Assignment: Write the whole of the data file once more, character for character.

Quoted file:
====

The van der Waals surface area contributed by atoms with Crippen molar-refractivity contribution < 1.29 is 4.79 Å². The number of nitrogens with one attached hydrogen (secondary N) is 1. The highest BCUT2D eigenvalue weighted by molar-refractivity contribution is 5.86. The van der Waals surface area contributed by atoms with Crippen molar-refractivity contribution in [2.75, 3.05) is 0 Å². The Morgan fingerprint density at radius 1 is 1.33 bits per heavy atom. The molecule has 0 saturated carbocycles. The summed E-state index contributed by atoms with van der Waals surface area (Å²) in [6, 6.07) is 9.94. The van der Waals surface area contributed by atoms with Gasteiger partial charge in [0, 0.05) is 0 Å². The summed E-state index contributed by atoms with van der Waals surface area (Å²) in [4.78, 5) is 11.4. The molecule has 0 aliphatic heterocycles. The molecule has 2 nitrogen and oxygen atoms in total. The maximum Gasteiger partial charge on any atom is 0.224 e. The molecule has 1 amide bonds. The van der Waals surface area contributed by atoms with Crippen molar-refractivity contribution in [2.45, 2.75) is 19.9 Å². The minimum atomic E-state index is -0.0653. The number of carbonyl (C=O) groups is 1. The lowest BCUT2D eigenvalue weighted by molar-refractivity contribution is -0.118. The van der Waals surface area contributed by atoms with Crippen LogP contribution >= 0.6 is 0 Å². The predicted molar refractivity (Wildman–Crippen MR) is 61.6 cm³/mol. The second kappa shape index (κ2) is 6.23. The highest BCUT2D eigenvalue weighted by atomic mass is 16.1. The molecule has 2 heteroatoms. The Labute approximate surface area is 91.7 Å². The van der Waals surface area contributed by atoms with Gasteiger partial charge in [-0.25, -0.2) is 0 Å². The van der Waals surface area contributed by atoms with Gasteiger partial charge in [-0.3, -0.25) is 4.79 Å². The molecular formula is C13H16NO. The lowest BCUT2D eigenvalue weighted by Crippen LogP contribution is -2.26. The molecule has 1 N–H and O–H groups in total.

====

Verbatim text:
The van der Waals surface area contributed by atoms with Crippen molar-refractivity contribution < 1.29 is 4.79 Å². The number of nitrogens with one attached hydrogen (secondary N) is 1. The highest BCUT2D eigenvalue weighted by molar-refractivity contribution is 5.86. The van der Waals surface area contributed by atoms with Crippen molar-refractivity contribution in [2.75, 3.05) is 0 Å². The Morgan fingerprint density at radius 1 is 1.33 bits per heavy atom. The molecule has 0 saturated carbocycles. The summed E-state index contributed by atoms with van der Waals surface area (Å²) in [6, 6.07) is 9.94. The van der Waals surface area contributed by atoms with Gasteiger partial charge in [0, 0.05) is 0 Å². The summed E-state index contributed by atoms with van der Waals surface area (Å²) in [4.78, 5) is 11.4. The molecule has 0 aliphatic heterocycles. The molecule has 2 nitrogen and oxygen atoms in total. The maximum Gasteiger partial charge on any atom is 0.224 e. The molecule has 1 amide bonds. The van der Waals surface area contributed by atoms with Crippen molar-refractivity contribution in [2.45, 2.75) is 19.9 Å². The minimum atomic E-state index is -0.0653. The number of carbonyl (C=O) groups is 1. The lowest BCUT2D eigenvalue weighted by molar-refractivity contribution is -0.118. The van der Waals surface area contributed by atoms with Crippen LogP contribution >= 0.6 is 0 Å². The predicted molar refractivity (Wildman–Crippen MR) is 61.6 cm³/mol. The second kappa shape index (κ2) is 6.23. The highest BCUT2D eigenvalue weighted by atomic mass is 16.1. The molecule has 2 heteroatoms. The Labute approximate surface area is 91.7 Å². The van der Waals surface area contributed by atoms with Gasteiger partial charge in [-0.25, -0.2) is 0 Å². The van der Waals surface area contributed by atoms with Gasteiger partial charge in [-0.3, -0.25) is 4.79 Å². The molecular formula is C13H16NO. The lowest BCUT2D eigenvalue weighted by Crippen LogP contribution is -2.26. The molecule has 1 N–H and O–H groups in total.